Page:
Gru­den: Smith smartest guy I’ve been around

Red­skins praise new quar­ter­back for in­tel­lect

The Washington Times Daily - - SPORTS - BY MATTHEW PARAS

ASH­BURN | Rookie run­ning back Der­rius Guice has no­ticed the way Alex Smith pro­cesses in­for­ma­tion.

On every snap they share the field, Guice said the Red­skins quar­ter­back will ask him if he knows the as­sign­ment as they break the hud­dle. Even though Guice said he knows the play, Smith still tells the rookie his re­spon­si­bil­ity.

There’s a rea­son for that.

“You could just see him try­ing to get used to ev­ery­body and get used to all the play calls, as well as me,” Guice said. “He’s a big help.”

After all, Smith is still learn­ing the Red­skins’ sys­tem. But he’s not be­hind sched­ule.

Fol­low­ing his trade from the Kansas City Chiefs in March, the 34-year-old quar­ter­back has spent the last two months di­gest­ing the team’s play­book, ter­mi­nol­ogy and his team­mates’ ten­den­cies.

The Red­skins wrapped up their manda­tory mini­camp Wed­nes­day — and team­mates and coaches have con­sis­tently praised Smith for his in­tel­lect.

“One thing about Alex, he is the smartest guy I have ever been around, with­out a doubt, and he is in great shape,” coach Jay Gru­den said. “He can move around and he can han­dle a lot of dif­fer­ent things.”

Smith’s in­tel­li­gence comes, partly, from his ex­pe­ri­ence. En­ter­ing Year 14, Smith has had six of­fen­sive co­or­di­na­tors in eight sea­sons in San Fran­cisco and played un­der Andy Reid in Kansas City.

Pass­ing game co­or­di­na­tor Kevin O’Con­nell said Smith’s de­meanor hardly changes, al­low­ing the Red­skins to give the quar­ter­back a wide va­ri­ety

of in­for­ma­tion. And, O’Con­nell added, Smith has the abil­ity to ad­just, so “we can just roll.”

On the field, Smith has made smart plays. Dur­ing Tues­day’s prac­tice, he de­liv­ered a per­fect 20-yard strike to Jami­son Crow­der in be­tween two de­fend­ers for a touch­down. After the score, Smith ran up to Crow­der, say­ing “so nice, so nice.”

“You can tell that he’s seen it all,” Crow­der said. “He knows he can read de­fenses. He can read cer­tain cov­er­ages eas­ily. And he knows where he wants to go with the football . ... It’s very good that he’s the quar­ter­back, so I’m ex­cited to see how the sea­son goes.”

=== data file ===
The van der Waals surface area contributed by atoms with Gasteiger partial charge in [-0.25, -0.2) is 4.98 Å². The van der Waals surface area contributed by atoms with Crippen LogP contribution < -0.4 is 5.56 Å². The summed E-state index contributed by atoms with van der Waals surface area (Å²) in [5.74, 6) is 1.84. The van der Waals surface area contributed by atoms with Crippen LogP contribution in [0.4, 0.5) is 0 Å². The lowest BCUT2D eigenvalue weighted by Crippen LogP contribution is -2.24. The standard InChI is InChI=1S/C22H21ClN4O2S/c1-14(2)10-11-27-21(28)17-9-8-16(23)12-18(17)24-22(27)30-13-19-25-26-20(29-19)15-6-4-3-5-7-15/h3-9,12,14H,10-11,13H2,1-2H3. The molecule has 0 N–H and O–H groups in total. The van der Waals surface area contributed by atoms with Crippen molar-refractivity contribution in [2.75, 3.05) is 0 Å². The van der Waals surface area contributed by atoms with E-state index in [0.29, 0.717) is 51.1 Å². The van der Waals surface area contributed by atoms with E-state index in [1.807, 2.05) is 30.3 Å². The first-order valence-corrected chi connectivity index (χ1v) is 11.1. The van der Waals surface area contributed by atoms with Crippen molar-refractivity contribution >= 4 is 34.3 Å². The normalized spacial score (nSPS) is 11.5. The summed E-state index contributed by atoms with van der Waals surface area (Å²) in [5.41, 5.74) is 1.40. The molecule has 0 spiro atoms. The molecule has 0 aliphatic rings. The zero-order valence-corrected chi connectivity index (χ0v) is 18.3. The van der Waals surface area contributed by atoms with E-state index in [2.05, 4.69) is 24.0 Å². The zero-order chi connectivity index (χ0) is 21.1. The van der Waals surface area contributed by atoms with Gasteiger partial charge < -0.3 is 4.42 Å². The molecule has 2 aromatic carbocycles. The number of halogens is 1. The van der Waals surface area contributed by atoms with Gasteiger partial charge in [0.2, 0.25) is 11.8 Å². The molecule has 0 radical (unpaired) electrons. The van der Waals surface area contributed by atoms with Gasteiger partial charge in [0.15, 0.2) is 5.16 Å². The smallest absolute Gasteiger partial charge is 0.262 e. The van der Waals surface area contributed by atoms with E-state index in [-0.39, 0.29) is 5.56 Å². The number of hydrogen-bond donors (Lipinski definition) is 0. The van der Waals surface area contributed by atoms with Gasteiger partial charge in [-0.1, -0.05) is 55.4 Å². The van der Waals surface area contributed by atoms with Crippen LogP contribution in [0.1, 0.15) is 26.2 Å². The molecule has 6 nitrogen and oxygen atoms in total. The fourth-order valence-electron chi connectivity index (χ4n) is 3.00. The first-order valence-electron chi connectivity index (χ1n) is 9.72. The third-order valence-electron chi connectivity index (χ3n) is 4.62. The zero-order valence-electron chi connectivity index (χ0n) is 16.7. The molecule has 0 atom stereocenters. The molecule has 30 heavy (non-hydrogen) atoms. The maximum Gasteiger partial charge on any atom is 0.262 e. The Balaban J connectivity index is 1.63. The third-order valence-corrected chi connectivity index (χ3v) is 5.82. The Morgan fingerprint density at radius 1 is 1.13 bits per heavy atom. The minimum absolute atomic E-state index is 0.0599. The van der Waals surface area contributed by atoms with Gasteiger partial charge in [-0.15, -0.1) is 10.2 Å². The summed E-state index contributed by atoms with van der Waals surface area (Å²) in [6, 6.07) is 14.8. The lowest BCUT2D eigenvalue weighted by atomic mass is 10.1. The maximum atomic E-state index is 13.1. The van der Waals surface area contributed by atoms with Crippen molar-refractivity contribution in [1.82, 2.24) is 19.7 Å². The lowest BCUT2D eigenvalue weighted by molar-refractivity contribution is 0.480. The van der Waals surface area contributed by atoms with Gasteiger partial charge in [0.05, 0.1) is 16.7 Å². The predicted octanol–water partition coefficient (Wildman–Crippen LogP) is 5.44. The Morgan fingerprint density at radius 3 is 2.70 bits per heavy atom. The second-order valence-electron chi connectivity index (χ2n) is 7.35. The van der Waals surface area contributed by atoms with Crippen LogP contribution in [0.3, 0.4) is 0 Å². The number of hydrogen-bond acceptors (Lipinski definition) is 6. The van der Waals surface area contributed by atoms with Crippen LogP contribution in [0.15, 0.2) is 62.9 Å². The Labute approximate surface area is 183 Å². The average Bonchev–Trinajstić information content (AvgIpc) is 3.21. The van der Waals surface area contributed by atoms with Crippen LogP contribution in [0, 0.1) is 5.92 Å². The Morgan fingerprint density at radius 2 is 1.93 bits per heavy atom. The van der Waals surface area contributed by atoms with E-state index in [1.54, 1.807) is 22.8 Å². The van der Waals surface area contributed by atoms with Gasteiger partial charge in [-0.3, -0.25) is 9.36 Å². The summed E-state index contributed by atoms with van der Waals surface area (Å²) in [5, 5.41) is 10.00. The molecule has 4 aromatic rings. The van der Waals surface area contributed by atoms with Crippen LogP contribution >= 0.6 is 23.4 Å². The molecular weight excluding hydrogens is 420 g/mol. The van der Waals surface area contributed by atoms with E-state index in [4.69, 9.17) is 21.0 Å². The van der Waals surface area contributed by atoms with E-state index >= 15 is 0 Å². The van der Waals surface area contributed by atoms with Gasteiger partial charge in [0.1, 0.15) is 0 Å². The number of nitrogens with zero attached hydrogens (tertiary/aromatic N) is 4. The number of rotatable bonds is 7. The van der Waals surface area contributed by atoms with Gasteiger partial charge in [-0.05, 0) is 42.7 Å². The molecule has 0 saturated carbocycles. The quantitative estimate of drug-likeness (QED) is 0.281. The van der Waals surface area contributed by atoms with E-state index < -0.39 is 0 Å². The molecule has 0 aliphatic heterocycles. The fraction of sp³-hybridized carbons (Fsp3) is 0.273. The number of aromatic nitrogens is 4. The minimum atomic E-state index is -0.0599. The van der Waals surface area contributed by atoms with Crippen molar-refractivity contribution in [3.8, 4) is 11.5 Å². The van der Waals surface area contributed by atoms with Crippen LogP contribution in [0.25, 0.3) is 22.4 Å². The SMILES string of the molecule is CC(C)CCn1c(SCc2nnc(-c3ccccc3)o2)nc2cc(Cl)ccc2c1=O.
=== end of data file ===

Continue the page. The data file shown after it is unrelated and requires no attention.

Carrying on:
Smith, too, has spread the ball around dur­ing OTAs. He’s thrown the ball deep and tried to de­velop a con­nec­tion with each of his re­ceivers. Wide re­ceiver Paul Richard­son likes to re­fer to Smith as de­ci­sive.

Richard­son said Smith can “throw guys open.”

“You kind of get ner­vous [when] you hear about a quar­ter­back that throws all these touch­downs and all these passes to tight ends, [but] he’s com­ing out there and get­ting ev­ery­body the ball,” Richard­son said. “We’ve been hav­ing fun with that. I ap­pre­ci­ate it.”

When he re­turns for train­ing camp, Smith will have to get used to tight end Jor­dan Reed and run­ning back Chris Thomp­son — both of whom missed OTAs be­cause of in­juries.

The ex­pec­ta­tion, of course, is for Smith and the Red­skins to win now. Gru­den called last sea­son’s 7-9 record un­ac­cept­able, and his team doesn’t have time for Smith to ease into it. Smith is com­ing off a ca­reer sea­son, throw­ing for 4,042 yards and 26 touch­downs.

But it’s a process. Gru­den said he has to “be care­ful” about get­ting ahead of him­self with calling plays for Smith, though he was con­fi­dent Smith can take it.

“It’s just a mat­ter of get­ting on the same page – what we call things, how we like to tag cer­tain cov­er­ages, pro­gres­sions, all that good stuff – so, I’ve been very im­pressed with him as a player and ob­vi­ously as a per­son,” Smith said.


Wash­ing­ton Red­skins quar­ter­back Alex Smith has spent much of his early time with his new team de­vel­op­ing a con­nec­tion with his re­ceivers.

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